Whether they are free or paid is irrelevant: the question is whether you actually know where the data is stored?  Or what laws apply that may restrict your access to it?  Or for that matter, gives 3rd parties access to your data, sometimes without your knowledge, and sometimes without a court order?

Most sophisticated IT managers understand the due diligence that is required to address the issues of cloud risks, including data sovereignty and access.  But there are two gaps:  Social Media – often mission critical from a strategic marketing perspective – is noticeably absent from the cloud-risk checklist.  And as cloud functionality migrates to the individual level, most people don’t even know what questions to ask.  They rely on the cloud “magic” to just work, without a second thought about data sovereignty, access, or other risks.

While a vacation to Cuba is actually supposed to be a vacation from work, it is hard not to look around and beyond the beauty of the country, find a lesson or two… in the clouds.

This week’s action plan:  List all of the cloud-hosted systems that you use, both corporately and personally.  Then one-by-one, discover which have fine print that can limit your access, or give back-door access to others.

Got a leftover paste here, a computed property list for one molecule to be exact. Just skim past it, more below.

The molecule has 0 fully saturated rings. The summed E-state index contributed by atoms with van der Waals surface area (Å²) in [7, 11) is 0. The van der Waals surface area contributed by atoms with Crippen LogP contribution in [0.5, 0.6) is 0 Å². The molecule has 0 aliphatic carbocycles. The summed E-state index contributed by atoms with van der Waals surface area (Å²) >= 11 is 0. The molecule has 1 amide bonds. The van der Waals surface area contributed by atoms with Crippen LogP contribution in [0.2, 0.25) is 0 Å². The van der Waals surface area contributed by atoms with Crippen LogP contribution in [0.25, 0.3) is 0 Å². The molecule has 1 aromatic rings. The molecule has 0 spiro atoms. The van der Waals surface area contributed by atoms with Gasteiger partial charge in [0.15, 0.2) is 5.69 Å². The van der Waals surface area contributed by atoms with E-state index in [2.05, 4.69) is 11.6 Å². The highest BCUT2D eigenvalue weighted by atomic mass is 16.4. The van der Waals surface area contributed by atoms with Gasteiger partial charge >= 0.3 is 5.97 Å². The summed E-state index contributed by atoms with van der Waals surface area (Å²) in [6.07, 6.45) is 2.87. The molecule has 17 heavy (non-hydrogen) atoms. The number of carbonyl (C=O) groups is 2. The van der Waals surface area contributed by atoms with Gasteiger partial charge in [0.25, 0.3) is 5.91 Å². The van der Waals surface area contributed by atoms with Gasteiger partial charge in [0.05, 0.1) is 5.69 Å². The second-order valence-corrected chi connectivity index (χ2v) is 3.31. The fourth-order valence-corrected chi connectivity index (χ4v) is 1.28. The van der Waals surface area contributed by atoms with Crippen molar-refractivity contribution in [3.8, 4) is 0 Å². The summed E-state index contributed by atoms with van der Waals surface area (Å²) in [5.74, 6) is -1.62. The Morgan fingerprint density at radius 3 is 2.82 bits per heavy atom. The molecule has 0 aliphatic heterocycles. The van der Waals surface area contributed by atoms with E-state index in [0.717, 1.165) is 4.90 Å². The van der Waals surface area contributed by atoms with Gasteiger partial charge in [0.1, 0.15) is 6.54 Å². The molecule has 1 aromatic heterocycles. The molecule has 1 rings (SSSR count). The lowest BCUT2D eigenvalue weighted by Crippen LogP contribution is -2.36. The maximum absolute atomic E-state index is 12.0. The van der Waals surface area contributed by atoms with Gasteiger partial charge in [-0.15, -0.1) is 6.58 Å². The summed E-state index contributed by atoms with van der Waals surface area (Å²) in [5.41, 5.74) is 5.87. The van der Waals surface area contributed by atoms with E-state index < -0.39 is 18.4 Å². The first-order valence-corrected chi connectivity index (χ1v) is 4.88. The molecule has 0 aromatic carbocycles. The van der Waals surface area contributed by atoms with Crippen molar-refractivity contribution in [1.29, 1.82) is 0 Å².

Action plan #2:  When you’re on vacation, it’s actually not a bad decision to… be on vacation. Do you really need that internet access…?

Note: The Make It Happen Tipsheet is also available by email. Go to to register.

 Randall Craig

@RandallCraig (follow me)
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When Market Research is insufficient… or ill-advised

by Randall Craig March 14, 2014

Yes, we do market research.  In fact, each year we (108 ideaspace and Bramm Research) have done industry benchmarking and best practices research in the area of Social Media.  So it might be surprising to read a post about when – and why – market research should not be done. At its core, the rationale […]